Andy Boarman – “The Banjo Man”

Here’s a great story from my father-in-law… When he was a physician in West Virginia he knew a man by the name of Andy Boarman. Andy was a barber in Hedgesville and was known to be a fine banjo player and maker of banjos. Rumor had it that when big names in country and bluegrass would come through town, they’d call on Andy to come sit in and he would oblige. But when they asked him to come out on the road he turned them down every time in favor of staying close to his home, his barber shop and his workbench.

A tiny bit of sleuthing on the internet revealed all kinds of good stuff about Andy Boarman including the video above. According to the State of West Virginia, the barber shop that Andy owned in Hedgesville also acted as his instrument and repair shop. In a 1979 article for Goldenseal Andy said that running two stores from one shop required some explaining to the state health inspectors. On one occasion an inspector walked in to find the barber shop filled with musical instruments in various states of repair. Realizing that the owner had two businesses operating in one store he said, “I’ve found one guy in West Virginia who wants to work. Just keep it up.”

According to that story which was written by Peggy Jarvis and Dick Kimmel and later compiled in the book Mountains of Music: West Virginia Traditional Music fromĀ Goldenseal, Andy did finally hang up his scissors in 1974 and turned his barber shop into a full time music store.

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11 Responses to Andy Boarman – “The Banjo Man”

  1. Interesting stuff! Mr. Boarman’s lack of using fingerpicks and extra partial measures on this “Home Sweet Home” arrangement are peculiar, but I really enjoyed his tremolo accompanied by slow bass notes at 0:53. What a way to switch it up: that was a pleasant surprise!

  2. Vernon Huff says:

    In the market for a new banjo in 1979 I spotted an ad in the paper where a guy had two banjos for sale. I made an appointment to check them out and pick a little on each. One was a Mastertone and the other was one was a custom banjo with no name. After playing both I was blown away with the sound of the no-name and purchased it. On the back of the peghead were the initials AFB and the word DIXIE. After doing som research I discovered it was an Andy Boarman banjo. Since then I’ve only seen one other. Daryle Sanders who played with Bill Harrell owns it. Andy made the neck and put it on a 1935 Epiphone Recording B pot. He also made some strange modifications to the flange. I can’t say how the sound might have changed, but I’ve never had a desire to own any other banjo.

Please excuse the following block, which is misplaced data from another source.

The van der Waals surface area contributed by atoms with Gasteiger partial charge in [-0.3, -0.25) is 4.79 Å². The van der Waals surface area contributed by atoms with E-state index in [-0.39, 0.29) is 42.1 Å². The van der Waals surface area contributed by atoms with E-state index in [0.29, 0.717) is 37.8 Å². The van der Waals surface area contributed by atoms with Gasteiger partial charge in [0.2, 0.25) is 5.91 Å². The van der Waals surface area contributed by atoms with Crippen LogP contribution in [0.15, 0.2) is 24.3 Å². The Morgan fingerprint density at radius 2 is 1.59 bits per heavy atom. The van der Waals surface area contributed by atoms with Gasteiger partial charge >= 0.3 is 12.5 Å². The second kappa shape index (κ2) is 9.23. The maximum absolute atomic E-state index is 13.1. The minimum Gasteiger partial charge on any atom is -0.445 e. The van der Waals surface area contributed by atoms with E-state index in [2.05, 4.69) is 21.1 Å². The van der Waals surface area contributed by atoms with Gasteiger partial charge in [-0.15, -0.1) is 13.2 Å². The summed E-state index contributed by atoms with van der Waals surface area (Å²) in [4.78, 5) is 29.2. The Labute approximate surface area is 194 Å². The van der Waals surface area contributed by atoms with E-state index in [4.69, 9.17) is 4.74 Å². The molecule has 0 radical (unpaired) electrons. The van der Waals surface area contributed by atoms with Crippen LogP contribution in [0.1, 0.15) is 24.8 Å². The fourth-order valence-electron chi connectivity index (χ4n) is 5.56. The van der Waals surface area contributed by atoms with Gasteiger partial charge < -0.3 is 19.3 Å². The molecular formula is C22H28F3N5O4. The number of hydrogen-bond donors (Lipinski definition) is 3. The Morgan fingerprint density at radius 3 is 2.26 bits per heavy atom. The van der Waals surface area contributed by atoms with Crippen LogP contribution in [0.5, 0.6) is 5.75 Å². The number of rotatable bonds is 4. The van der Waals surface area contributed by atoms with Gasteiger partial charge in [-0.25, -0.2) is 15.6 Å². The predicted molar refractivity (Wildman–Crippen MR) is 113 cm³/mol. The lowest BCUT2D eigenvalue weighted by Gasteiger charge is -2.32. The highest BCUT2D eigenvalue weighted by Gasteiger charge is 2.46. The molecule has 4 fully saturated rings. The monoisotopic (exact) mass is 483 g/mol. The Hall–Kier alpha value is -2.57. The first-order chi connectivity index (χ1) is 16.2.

3. Justin Kolb says:

    andy lived right down the road from my parents i grew up 100yds from him and had no idea he was the person described online. Pretty cool..

  4. Sharon says:

    Yes, Andy was my great grandfather as well. My father’s grandfather. Very talented individual.

  5. Amber Murphy says:

    Hello I have a Andy Boarman Dixie Grand Bango, mint in case, signed inside, even newspaper article with him & this Bango. Its one of his last ones he made. Looking to sell it, if you know of anyone interested please email me. Amber Manor Murphy – armurphy3@gmail.com

  6. chris phillips says:

    andy boarman was “uncle Andy” to me—my grandmothers brother….so glad to see this entry and know that other folks know him and what a great guy and musician he was.. what at legacy he left us!

  7. Bruce Davidson says:

    Just amazing to come across this on the internet and see and read about Andy again. I got to know him well through his disciple Jim Steptoe, a great banjo player and person from Martinsburg WV who died in 2009 way too young. Andy and Lois (his wife) had a great daughter Beverly, who had a soon named Raven, who won an award in high school for an Andy Boarmann appreciation. Andy was a good friend to me, got me instruments I still play, put necks on terrific pots like the Gibson Granada he found for me. Andy made a Dixie Grand with 3 tone rings in it that Jim bought and was stolen from Jim and never recovered. It was heavier than hell but made an amazing sound. It’s out there somewhere. I have Andy’s album, banjo on one side, autoharp on the other, it’s like being in his shop again, giving him shit and getting it back from him double. A prince of a person, an amazing banjo mechanic, musician, and friend to anyone halfway worthy. One of his friends was a urologist in the area who bought a bunch of Andy’s instruments, Doctor Kimball I think his name was. To Andy’s relatives and friends–I salute you!

    Fang aka Bruce Davidson

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